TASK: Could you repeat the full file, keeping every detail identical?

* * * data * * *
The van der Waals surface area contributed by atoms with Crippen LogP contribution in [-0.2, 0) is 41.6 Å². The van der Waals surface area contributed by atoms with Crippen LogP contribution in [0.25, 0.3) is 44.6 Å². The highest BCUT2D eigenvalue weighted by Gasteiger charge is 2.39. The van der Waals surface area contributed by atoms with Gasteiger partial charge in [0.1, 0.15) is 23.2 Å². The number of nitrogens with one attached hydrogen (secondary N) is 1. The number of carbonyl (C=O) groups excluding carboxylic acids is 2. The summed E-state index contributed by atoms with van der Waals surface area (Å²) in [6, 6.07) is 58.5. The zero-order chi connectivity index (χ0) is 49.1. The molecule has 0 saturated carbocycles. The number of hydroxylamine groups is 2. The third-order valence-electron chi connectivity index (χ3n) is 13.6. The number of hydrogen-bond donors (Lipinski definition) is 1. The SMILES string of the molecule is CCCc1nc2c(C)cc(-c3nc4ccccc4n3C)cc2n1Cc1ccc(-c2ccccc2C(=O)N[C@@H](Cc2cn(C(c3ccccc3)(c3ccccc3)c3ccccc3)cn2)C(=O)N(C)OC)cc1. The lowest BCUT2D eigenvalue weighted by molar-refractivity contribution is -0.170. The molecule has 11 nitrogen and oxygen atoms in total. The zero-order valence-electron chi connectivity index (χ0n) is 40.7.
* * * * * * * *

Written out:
The van der Waals surface area contributed by atoms with Crippen LogP contribution in [-0.2, 0) is 41.6 Å². The van der Waals surface area contributed by atoms with Crippen LogP contribution in [0.25, 0.3) is 44.6 Å². The highest BCUT2D eigenvalue weighted by Gasteiger charge is 2.39. The van der Waals surface area contributed by atoms with Gasteiger partial charge in [0.1, 0.15) is 23.2 Å². The number of nitrogens with one attached hydrogen (secondary N) is 1. The number of carbonyl (C=O) groups excluding carboxylic acids is 2. The summed E-state index contributed by atoms with van der Waals surface area (Å²) in [6, 6.07) is 58.5. The zero-order chi connectivity index (χ0) is 49.1. The molecule has 0 saturated carbocycles. The number of hydroxylamine groups is 2. The third-order valence-electron chi connectivity index (χ3n) is 13.6. The number of hydrogen-bond donors (Lipinski definition) is 1. The SMILES string of the molecule is CCCc1nc2c(C)cc(-c3nc4ccccc4n3C)cc2n1Cc1ccc(-c2ccccc2C(=O)N[C@@H](Cc2cn(C(c3ccccc3)(c3ccccc3)c3ccccc3)cn2)C(=O)N(C)OC)cc1. The lowest BCUT2D eigenvalue weighted by molar-refractivity contribution is -0.170. The molecule has 11 nitrogen and oxygen atoms in total. The zero-order valence-electron chi connectivity index (χ0n) is 40.7.